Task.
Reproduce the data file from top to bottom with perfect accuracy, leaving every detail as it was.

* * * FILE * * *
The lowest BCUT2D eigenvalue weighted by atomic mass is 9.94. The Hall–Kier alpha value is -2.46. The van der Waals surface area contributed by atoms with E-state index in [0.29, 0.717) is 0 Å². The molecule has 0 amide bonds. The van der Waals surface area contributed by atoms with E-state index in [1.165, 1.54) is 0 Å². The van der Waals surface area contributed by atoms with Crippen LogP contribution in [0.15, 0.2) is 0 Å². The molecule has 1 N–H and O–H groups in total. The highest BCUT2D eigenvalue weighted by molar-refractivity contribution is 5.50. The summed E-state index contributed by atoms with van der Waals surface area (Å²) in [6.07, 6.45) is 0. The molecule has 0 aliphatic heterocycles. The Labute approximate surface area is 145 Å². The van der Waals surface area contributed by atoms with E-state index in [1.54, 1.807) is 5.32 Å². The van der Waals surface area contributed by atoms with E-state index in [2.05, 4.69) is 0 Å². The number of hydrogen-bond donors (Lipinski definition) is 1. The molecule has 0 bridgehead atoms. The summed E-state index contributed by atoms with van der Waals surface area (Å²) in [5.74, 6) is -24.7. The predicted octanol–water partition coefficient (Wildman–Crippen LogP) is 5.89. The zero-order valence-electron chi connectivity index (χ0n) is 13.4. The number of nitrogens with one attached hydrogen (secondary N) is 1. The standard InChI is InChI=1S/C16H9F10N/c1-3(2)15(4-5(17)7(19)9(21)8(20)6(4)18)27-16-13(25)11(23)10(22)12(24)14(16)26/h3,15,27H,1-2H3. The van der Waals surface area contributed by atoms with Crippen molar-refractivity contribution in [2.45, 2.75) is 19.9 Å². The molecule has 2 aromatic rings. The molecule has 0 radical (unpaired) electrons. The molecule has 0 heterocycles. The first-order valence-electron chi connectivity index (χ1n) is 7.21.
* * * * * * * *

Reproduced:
The lowest BCUT2D eigenvalue weighted by atomic mass is 9.94. The Hall–Kier alpha value is -2.46. The van der Waals surface area contributed by atoms with E-state index in [0.29, 0.717) is 0 Å². The molecule has 0 amide bonds. The van der Waals surface area contributed by atoms with E-state index in [1.165, 1.54) is 0 Å². The van der Waals surface area contributed by atoms with Crippen LogP contribution in [0.15, 0.2) is 0 Å². The molecule has 1 N–H and O–H groups in total. The highest BCUT2D eigenvalue weighted by molar-refractivity contribution is 5.50. The summed E-state index contributed by atoms with van der Waals surface area (Å²) in [6.07, 6.45) is 0. The molecule has 0 aliphatic heterocycles. The Labute approximate surface area is 145 Å². The van der Waals surface area contributed by atoms with E-state index in [1.54, 1.807) is 5.32 Å². The van der Waals surface area contributed by atoms with E-state index in [2.05, 4.69) is 0 Å². The number of hydrogen-bond donors (Lipinski definition) is 1. The molecule has 0 bridgehead atoms. The summed E-state index contributed by atoms with van der Waals surface area (Å²) in [5.74, 6) is -24.7. The predicted octanol–water partition coefficient (Wildman–Crippen LogP) is 5.89. The zero-order valence-electron chi connectivity index (χ0n) is 13.4. The number of nitrogens with one attached hydrogen (secondary N) is 1. The standard InChI is InChI=1S/C16H9F10N/c1-3(2)15(4-5(17)7(19)9(21)8(20)6(4)18)27-16-13(25)11(23)10(22)12(24)14(16)26/h3,15,27H,1-2H3. The van der Waals surface area contributed by atoms with Crippen molar-refractivity contribution in [2.45, 2.75) is 19.9 Å². The molecule has 2 aromatic rings. The molecule has 0 radical (unpaired) electrons. The molecule has 0 heterocycles. The first-order valence-electron chi connectivity index (χ1n) is 7.21.